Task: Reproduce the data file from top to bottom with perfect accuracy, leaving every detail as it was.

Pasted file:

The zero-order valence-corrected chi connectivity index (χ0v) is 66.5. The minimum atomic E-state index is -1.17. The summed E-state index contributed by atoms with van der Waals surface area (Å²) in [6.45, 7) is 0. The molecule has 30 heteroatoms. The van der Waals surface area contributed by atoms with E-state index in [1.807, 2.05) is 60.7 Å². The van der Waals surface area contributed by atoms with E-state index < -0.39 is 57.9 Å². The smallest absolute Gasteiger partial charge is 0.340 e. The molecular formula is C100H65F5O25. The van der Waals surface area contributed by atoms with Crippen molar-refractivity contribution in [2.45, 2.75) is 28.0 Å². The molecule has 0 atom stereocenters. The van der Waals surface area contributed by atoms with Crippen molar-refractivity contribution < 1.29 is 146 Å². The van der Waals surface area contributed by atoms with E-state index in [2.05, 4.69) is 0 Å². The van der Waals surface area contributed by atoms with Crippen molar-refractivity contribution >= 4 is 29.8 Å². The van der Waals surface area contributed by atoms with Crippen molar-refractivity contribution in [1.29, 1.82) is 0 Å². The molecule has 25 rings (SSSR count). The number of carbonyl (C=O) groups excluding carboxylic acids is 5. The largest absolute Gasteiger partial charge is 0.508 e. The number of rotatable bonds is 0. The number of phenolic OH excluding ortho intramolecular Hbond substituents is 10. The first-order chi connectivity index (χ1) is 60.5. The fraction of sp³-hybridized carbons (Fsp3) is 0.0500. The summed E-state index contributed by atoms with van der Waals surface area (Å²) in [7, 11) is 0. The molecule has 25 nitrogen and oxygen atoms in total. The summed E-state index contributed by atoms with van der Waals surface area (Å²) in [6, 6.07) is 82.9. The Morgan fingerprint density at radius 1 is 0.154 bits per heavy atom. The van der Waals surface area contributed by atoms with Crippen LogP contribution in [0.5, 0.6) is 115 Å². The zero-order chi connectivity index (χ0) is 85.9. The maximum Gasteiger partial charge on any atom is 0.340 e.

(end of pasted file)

The zero-order valence-corrected chi connectivity index (χ0v) is 66.5. The minimum atomic E-state index is -1.17. The summed E-state index contributed by atoms with van der Waals surface area (Å²) in [6.45, 7) is 0. The molecule has 30 heteroatoms. The van der Waals surface area contributed by atoms with E-state index in [1.807, 2.05) is 60.7 Å². The van der Waals surface area contributed by atoms with E-state index < -0.39 is 57.9 Å². The smallest absolute Gasteiger partial charge is 0.340 e. The molecular formula is C100H65F5O25. The van der Waals surface area contributed by atoms with Crippen molar-refractivity contribution in [2.45, 2.75) is 28.0 Å². The molecule has 0 atom stereocenters. The van der Waals surface area contributed by atoms with Crippen molar-refractivity contribution < 1.29 is 146 Å². The van der Waals surface area contributed by atoms with E-state index in [2.05, 4.69) is 0 Å². The van der Waals surface area contributed by atoms with Crippen molar-refractivity contribution >= 4 is 29.8 Å². The van der Waals surface area contributed by atoms with Crippen molar-refractivity contribution in [1.29, 1.82) is 0 Å². The molecule has 25 rings (SSSR count). The number of carbonyl (C=O) groups excluding carboxylic acids is 5. The largest absolute Gasteiger partial charge is 0.508 e. The number of rotatable bonds is 0. The number of phenolic OH excluding ortho intramolecular Hbond substituents is 10. The first-order chi connectivity index (χ1) is 60.5. The fraction of sp³-hybridized carbons (Fsp3) is 0.0500. The summed E-state index contributed by atoms with van der Waals surface area (Å²) in [7, 11) is 0. The molecule has 25 nitrogen and oxygen atoms in total. The summed E-state index contributed by atoms with van der Waals surface area (Å²) in [6, 6.07) is 82.9. The Morgan fingerprint density at radius 1 is 0.154 bits per heavy atom. The van der Waals surface area contributed by atoms with Crippen LogP contribution in [0.5, 0.6) is 115 Å². The zero-order chi connectivity index (χ0) is 85.9. The maximum Gasteiger partial charge on any atom is 0.340 e.